War Diaries as a Source for Social and Family History


2nd Canadian General Hospital- Matron's Diary, LAC, Mikan #2005097

War Diaries are a great source for the historian.  They are essentially the day to day record of a base or unit in the armed forces.  That means that whoever was responsible for them, wrote out what had happened in their environs on a daily basis.  I repeat, a daily basis. 


Now of course these are great sources of information for the military historian who is interested in how policies are implemented on the ground, for accounts of battles and the like.   But I would like to point out to others who really don’t care much for information about wars and such that these are of great value for other reasons.


Of course it all depends.  Just like any routinely generated sources, it depends on who filled them out.  The diary was created to keep track of events on the base so as to know what happened, and how.  But what information was actually recorded depended on the person doing the entry.  Some diaries are rather dry, with one or two sentence descriptions, saying perhaps nothing happened of note, or all is well and the like.  Then there are dairies that went into the most amazing detail.  Some will note marriages that took place, visits of dignitaries, sports events, theatrical events, weather, etc.  And many diaries include photographs, newspaper clippings and other ephemera.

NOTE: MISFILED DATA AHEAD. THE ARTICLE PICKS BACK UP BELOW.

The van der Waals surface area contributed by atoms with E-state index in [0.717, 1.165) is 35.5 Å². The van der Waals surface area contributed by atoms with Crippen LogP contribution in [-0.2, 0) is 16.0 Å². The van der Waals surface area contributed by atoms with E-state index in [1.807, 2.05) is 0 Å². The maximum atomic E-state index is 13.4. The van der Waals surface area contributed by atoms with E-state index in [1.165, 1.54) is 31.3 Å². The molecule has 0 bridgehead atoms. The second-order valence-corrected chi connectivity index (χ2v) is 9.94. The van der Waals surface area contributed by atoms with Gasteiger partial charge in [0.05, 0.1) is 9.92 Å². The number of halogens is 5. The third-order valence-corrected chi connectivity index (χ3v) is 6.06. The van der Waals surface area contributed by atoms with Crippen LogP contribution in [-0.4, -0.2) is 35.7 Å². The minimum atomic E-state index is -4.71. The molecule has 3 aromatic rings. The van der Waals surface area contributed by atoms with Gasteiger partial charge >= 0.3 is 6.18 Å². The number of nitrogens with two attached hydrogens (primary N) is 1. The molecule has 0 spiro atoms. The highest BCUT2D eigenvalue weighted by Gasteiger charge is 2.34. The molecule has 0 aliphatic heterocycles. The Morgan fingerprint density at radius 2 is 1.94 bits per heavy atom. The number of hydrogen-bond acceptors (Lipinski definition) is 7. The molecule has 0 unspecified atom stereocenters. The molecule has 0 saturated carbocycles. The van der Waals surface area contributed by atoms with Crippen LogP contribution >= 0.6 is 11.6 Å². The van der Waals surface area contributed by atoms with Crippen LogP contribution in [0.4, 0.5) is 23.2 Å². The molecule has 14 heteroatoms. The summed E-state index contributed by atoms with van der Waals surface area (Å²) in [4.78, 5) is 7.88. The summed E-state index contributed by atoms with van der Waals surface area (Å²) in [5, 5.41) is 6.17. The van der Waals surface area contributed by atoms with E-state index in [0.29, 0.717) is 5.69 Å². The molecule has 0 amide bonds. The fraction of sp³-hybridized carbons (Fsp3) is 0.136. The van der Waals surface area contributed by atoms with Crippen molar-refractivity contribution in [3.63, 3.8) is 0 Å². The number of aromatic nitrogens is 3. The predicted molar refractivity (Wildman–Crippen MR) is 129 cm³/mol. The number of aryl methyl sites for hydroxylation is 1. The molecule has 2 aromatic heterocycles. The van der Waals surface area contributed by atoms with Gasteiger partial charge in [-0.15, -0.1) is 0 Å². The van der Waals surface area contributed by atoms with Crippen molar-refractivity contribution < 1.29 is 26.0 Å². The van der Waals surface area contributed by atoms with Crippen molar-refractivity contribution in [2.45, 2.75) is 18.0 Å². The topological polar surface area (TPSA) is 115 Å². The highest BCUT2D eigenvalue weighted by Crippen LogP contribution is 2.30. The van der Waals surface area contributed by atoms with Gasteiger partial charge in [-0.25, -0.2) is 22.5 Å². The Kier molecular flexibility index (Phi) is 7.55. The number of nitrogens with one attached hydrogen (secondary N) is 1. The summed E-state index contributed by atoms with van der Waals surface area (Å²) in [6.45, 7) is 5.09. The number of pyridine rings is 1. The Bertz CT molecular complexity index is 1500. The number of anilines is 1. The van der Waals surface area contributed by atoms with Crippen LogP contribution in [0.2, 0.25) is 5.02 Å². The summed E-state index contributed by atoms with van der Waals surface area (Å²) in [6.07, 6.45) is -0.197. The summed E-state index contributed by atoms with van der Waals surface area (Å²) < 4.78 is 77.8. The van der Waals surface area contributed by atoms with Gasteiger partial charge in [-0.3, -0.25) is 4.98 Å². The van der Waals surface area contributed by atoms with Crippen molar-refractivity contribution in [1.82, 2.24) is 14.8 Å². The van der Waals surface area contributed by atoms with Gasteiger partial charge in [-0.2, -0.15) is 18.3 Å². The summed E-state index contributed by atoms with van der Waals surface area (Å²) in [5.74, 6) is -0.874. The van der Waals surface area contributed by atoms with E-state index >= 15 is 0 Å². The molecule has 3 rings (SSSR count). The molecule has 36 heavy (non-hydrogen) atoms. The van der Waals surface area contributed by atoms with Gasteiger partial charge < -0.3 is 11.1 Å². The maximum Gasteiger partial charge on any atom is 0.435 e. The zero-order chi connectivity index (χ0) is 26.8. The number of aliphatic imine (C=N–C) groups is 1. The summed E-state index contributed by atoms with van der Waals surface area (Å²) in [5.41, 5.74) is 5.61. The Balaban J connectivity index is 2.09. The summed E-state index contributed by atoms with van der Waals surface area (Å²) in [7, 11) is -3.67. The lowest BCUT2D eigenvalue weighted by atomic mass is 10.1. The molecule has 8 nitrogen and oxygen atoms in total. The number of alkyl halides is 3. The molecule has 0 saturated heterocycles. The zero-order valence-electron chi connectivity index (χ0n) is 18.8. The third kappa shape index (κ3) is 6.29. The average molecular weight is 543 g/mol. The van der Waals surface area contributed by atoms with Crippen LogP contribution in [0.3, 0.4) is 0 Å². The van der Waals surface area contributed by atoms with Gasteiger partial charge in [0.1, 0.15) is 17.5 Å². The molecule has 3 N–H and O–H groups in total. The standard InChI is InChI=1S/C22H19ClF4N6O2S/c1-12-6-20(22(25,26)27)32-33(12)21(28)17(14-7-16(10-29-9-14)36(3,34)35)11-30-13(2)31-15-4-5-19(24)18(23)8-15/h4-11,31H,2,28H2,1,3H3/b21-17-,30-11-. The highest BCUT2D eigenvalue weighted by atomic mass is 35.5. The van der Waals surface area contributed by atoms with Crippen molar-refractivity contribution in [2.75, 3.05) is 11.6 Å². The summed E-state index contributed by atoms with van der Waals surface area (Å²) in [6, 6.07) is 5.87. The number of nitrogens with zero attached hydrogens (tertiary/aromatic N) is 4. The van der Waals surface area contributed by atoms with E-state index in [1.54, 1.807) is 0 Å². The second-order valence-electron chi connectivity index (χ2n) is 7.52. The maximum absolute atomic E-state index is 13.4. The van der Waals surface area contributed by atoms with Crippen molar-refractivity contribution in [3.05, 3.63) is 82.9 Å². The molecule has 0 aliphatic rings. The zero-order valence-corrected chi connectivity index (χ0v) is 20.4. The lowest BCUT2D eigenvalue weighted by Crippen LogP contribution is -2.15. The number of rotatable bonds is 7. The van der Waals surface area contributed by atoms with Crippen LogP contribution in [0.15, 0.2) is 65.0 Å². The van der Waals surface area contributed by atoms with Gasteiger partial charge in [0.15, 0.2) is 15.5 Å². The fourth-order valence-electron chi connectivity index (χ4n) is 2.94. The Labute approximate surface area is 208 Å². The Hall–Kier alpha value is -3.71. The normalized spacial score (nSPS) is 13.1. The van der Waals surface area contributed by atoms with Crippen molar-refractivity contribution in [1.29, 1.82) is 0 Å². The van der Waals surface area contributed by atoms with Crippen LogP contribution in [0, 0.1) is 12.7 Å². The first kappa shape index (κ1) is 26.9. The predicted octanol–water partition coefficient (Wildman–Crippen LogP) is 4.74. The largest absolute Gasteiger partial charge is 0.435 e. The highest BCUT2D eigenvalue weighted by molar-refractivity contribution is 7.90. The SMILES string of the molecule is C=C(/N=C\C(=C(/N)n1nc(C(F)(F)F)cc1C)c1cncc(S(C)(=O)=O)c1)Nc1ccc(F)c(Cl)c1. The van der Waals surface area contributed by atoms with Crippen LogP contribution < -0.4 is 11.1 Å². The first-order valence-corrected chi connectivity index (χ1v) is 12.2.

For the social historian this kind of information is brilliant.  When the diaries include information about the social life of the base, and its interaction with its surrounding community, it demonstrates the creation of community on the base.  People interacted.  When not doing their military obligations, these people organised social events- theatrical entertainments, sports teams, clubs, etc.  They went out of the base and went to events in the local community; they competed against other bases in sporting events, or with local teams.  They created a wide network which constituted a larger community. This is an aspect of the military that is overlooked by non-military historians.


For those searching their family history, these diaries could be of great use.  Again, as stated before, the content of the diaries depend on who wrote it, but I urge you to consult the diary for information.  The best chances that your ancestor will appear in the diary are if: they died while in the military, they were absolutely amazing at their jobs, or they were absolutely awful at their jobs.  Then they are more likely to be mentioned in the diaries.  If your ancestor was good at their job, but did nothing to make them noticed, then the chances are less.  However, there are diaries that talk about sporting and other activities, so if you ancestor participated in anything; they could be mentioned, or even in a photograph.  Even if your ancestor does not get mentioned by name in the diaries, they provide a glimpse into the experience of living in the military.


2nd Army War Diary, LAC Mikan #2006044

I urge you to go out now and read a war diary!